Because it’s time for a break from the pumpkins and cheese dips and Christmas cookies and squashes and roasts and stuffings and holiday cakes and decadent December breakfasts. Because there is never an inappropriate time to bask in the glory … Continue reading
Everything I have ever read this fall has warned against using Halloween-type pumpkins to cook with. I understand that carving pumpkins and cooking pumpkins are harvested for two distinct outcomes. Carving pumpkins, traditionally Jack-O-Lanterns or Luminas, are bred for size, external color, their tall stature, and fibrous walls to hold up to carving. Alternatively, Sugar Pies or Cinderellas make for excellent cooking pumpkins as they are bred for sweetness, internal color, and a finer grain in the “meat” of the pumpkin.
When I finally carved into a leftover decorative Halloween pumpkin to scoop out the mush & roast the seeds for a Thanksgiving week recipe, my boredom took over. I have no idea what type of pumpkin had been sitting on my table for the past month, but it was big and bright orange. Once hallowed out, it begged to not be thrown away just yet. If I didn’t know the variety of the pumpkin anyway, what could it hurt to chop it up, roast it, puree it, and just see what happened?
Turns out, with a little love and a big kick of chipotle, it wasn’t half bad!
Chipotle Pumpkin Soup with Mexican Chocolate Roasted Pepitas
adapted from Simply Recipes
2 tbsp olive oil
1 medium onion, chopped
3 garlic cloves, minced
1 1/2 tsp cumin
3 chipotle peppers in adobo sauce, plus 1 tsp sauce
8 cups roasted pumpkin, cubed
4 cups chicken stock
1 tsp dried oregano
2 tsp salt
2 tbsp lime juice
1 green onion, chopped
1 handful cilantro, chopped
Mexican Chocolate Roasted Pepitas
Grab a big stock pot, and swirl the olive oil around the bottom. Turn up the heat & get the oil nice and hot.
(Favorite trick: flick a bit of water into it. If it pops back at you, it’s ready! Don’t let it go on alone any longer, or it will start to smoke.)
Toss in the onions, minced garlic, and cumin. Stir to coat in the hot oil. Let the onions cook until they are a bit translucent.
Add in the chipotle peppers and bit of adobo sauce. Stir around and smell. You can adjust the amount of peppers to your liking, but if you’re anything like me, the spicier, the better.
Drop in the cubed pumpkin, chicken stock, oregano, and salt. Stir to combine. Let it simmer on down for about 20 minutes. Give a little love and stir a couple times to keep the pumpkin cooking evenly.
Working in batches, puree the soup in a blender. Careful with the lid, all that spicy hot hot heat makes the top want to blow right off.
Return the soup to the pot.
Add the lime juice and adjust seasonings if necessary.
Dish out the soup and top with pepitas, green onion, and cilantro. The heartiness of the soup makes a perfect soul-warming winter meal, and the healthy, low-fat, low-carb ingredients make it a perfect guilt-free post-Turkey-Day dish. And of course, the spiciness makes it a perfect compliment to a nice Oktoberfest beer. Or the other way around, I guess.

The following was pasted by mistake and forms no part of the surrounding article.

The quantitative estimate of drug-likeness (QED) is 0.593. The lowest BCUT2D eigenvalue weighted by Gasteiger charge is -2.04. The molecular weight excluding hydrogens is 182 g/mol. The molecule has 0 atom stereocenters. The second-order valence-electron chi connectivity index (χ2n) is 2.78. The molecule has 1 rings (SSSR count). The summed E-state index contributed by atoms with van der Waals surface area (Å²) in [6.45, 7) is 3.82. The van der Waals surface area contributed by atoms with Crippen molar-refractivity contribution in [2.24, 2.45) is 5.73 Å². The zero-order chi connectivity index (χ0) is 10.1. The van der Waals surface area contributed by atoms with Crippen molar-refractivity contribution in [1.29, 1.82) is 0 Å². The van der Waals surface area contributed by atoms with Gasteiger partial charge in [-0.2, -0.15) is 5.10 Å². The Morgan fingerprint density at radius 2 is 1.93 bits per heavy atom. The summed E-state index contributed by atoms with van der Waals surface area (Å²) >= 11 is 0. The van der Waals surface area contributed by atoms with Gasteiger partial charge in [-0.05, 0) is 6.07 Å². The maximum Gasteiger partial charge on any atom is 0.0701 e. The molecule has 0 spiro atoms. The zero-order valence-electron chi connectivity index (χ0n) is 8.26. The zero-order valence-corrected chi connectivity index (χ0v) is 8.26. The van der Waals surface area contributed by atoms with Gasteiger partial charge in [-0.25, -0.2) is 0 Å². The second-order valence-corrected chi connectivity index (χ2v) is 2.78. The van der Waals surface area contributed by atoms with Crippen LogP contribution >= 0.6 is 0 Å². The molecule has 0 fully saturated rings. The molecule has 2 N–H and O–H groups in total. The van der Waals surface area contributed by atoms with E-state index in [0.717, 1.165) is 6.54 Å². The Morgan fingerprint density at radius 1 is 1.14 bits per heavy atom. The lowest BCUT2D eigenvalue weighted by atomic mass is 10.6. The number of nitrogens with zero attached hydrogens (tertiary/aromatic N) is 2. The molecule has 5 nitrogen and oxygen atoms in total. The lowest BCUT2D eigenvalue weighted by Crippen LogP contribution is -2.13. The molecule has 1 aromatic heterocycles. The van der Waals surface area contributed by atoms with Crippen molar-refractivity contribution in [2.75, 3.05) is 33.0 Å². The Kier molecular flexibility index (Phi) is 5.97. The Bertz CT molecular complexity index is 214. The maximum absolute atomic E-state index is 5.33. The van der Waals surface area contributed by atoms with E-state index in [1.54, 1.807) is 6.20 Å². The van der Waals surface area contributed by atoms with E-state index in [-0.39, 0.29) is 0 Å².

I was requested to make a very particular treat (recipe to follow) for my boss’ birthday/pre-Thanksgiving office mini-celebration, which required pepitas, aka roasted pumpkin seeds. To minimize my work week craziness & to utilize the pumpkin that I already had leftover from my Fall kitchen table decorations, which is always a messy endeavor, I scooped and rinsed and cleaned and roasted the seeds early. The dessert recipe (think wicked, wicked, dangerously chocolate-y goodness) called for simple toasted pepitas, but I can never resist a good excuse to use Cocoa Chile, which is a simple mixture of cocoa powder and ancho and chipotle chiles. The spiciness brings out the depth and richness of the dark chocolate, and the saltiness of the salt-boiled pumpkin seeds keeps these interesting!
Mexican Chocolate Roasted Pepitas
You will need:
1 carving pumpkin (any variety really)
Cocoa Chile Powder
Preheat oven to 350°F.
1. Scoop all the mush out from inside the pumpkin.
2. Clean all the pumpkin guts away from the seeds. This is absolutely the worst part of the whole job. It’s goopy and sticky and generally disgusting. Power through, and it’s all downhill from here!
3. Thoroughly rinse seeds to ensure all the goop is cleaned away.
4. Boil seeds in salt water for 10 minutes. For every half cup of seeds, use 2 cups of water and 2 tablespoons of salt. Drain seeds and dry thoroughly.
5. Put a small amount of olive oil on a baking sheet, spread seeds out, and sprinkle with Cocoa Chile Power. Toss to coat evenly
6. Roast in oven for approximately 10 minutes. Watch carefully so you don’t over-toast the seeds!
7. Remove from oven when browned and allow to cool completely. Store in an airtight container for up to a week.
Add to savory pumpkin dishes or brownies. Or just serve as a sweet & salty Thanksgiving snack!
It all started with a baby butternut squash. While butternut squash can come in any form and I’m on cloud nine, I crave butternut squash soup all year long. It is the perfect winter dish in its sweet, spicy, deep, … Continue reading